Prothonotary Warbler

Prothonotary Warbler

Sunday, 18 January 2015

When it is all iced up, go to plan B

I wanted to check what waterfowl or gulls there were at Erieau, but when I got there, this is what I found! It was all pack ice as far as the eye could see in any direction. Photogenic, to be sure, but not a bird in sight.

Frosty Lake Erie

Heading over to another vantage point to look over Rondeau Bay, things didn't look any better.


Certainly a far cry from a much warmer time of year.
September, 2014
So Plan B: go to where there is a good feeder! And I headed to Rondeau, where the feeders at the Visitor Centre were well stocked. On the way over I saw a single Snowy Owl well out in a field. Going into the park, there were birds poking around the snow-plowed road edges looking for goodies in the churned up leaves. At least 8 Northern Cardinals, a bunch of Am Tree Sparrows and Dark-eyed Juncos, and a single Hermit Thrush were all there, but they were skittish in the presence of a slow-moving vehicle, so I only got a shot of this:

American Tree Sparrow

With the snow, cold and well stocked feeders, there were lots of birds coming and going. By far the most abundant was Brown-headed Cowbird. This was undoubtedly due to a good supply of cracked corn on the ground. Interestingly this species doesn't seem to be as abundant around the general landscape as what they used to be.

BHCO male

BHCO female
The peanut feeders were visited frequently by several Black-capped Chickadees and a single White-breasted Nuthatch.



American Goldfinches were scattered around, with some of them looking a little bit brighter than just a few weeks ago.

There was also the usual mix of Northern Cardinal, Hairy Woodpecker, Downy Woodpecker, Red-bellied Woodpecker, Blue Jay, Mourning Dove, Dark-eyed Junco and American Tree Sparrow as well as a single White-throated Sparrow. An adult Bald Eagle flew over quite low, and two Tundra Swans flew over much higher up, heading towards the bay. Perhaps there is an open spot somewhere in the middle like there was all of last year in spite of the extreme cold, where a small number of swans persisted. But the bird I was hoping most to see eventually did show up.....a male Eastern Towhee.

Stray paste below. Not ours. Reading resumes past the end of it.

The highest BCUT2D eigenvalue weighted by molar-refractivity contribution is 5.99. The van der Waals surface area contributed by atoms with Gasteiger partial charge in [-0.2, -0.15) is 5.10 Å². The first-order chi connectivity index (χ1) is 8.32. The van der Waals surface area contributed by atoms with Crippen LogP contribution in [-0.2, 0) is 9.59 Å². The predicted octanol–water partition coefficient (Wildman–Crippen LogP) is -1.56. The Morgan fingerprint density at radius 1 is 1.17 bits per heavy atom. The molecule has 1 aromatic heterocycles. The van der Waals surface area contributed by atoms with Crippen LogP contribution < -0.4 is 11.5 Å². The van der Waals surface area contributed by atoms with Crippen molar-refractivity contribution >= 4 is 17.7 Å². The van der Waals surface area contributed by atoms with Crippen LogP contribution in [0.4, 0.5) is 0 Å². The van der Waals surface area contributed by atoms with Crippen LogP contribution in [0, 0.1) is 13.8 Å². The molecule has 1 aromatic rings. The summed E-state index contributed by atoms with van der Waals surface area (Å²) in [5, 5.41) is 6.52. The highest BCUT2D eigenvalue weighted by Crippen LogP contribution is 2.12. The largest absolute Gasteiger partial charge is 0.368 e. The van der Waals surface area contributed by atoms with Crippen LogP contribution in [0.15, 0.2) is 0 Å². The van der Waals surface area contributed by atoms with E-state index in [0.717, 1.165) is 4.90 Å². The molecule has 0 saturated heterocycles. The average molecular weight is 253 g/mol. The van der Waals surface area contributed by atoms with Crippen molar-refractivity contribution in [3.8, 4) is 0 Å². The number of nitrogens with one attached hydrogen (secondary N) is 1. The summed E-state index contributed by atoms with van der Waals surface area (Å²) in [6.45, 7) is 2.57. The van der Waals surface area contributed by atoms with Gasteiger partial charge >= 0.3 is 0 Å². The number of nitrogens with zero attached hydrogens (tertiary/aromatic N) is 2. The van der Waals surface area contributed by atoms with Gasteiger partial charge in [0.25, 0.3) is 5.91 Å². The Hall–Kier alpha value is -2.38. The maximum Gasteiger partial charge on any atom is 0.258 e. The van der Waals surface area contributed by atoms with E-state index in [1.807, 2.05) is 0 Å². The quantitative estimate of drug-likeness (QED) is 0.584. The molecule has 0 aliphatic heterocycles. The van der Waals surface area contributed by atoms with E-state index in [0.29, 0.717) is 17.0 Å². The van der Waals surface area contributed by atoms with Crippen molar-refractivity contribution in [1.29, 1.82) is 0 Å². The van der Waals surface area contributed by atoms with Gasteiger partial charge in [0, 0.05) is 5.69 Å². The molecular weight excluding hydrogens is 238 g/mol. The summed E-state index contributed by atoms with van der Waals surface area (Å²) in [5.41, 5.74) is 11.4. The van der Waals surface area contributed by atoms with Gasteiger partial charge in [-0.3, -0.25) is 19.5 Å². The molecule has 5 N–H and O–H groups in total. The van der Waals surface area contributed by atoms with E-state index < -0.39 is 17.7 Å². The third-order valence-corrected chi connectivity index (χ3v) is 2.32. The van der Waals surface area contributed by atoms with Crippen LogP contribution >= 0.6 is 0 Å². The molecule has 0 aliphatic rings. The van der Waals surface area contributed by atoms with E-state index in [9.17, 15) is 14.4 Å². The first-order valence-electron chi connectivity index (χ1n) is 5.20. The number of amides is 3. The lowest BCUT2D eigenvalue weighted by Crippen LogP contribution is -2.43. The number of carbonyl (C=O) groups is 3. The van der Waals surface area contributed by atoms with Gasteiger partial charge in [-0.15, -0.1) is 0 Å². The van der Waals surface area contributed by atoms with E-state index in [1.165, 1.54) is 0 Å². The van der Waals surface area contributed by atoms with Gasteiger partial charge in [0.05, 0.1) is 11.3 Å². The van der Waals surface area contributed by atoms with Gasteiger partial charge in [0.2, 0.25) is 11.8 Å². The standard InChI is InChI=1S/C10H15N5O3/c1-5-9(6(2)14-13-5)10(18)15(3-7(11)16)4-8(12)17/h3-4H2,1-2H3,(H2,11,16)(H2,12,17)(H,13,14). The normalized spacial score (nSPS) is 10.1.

There was a male at the feeder all last winter, but for some reason the one this year only showed up in the last couple of weeks. We did get two on the Christmas Bird Count on Dec 14, however, but not at this feeder.

On the way home, I noted two Red-tailed Hawks feeding on the remains of American Crows.


Hopefully there are enough crows around to help the local hawk population through the winter :-).

And along a quiet road beside a local pasture, was this Rough-legged Hawk.


It isn't as striking as one I saw a few days ago....a very dark adult, in fabulous light, perched in a tree right along the road, but when I slowed down and opened the car window, it immediately took off, leaving me with great memories, but no digital results. But it was nice to get a fairly cooperative lighter version of this species.

So when Plan A doesn't work out, it is always nice to have Plan B to fall back on.





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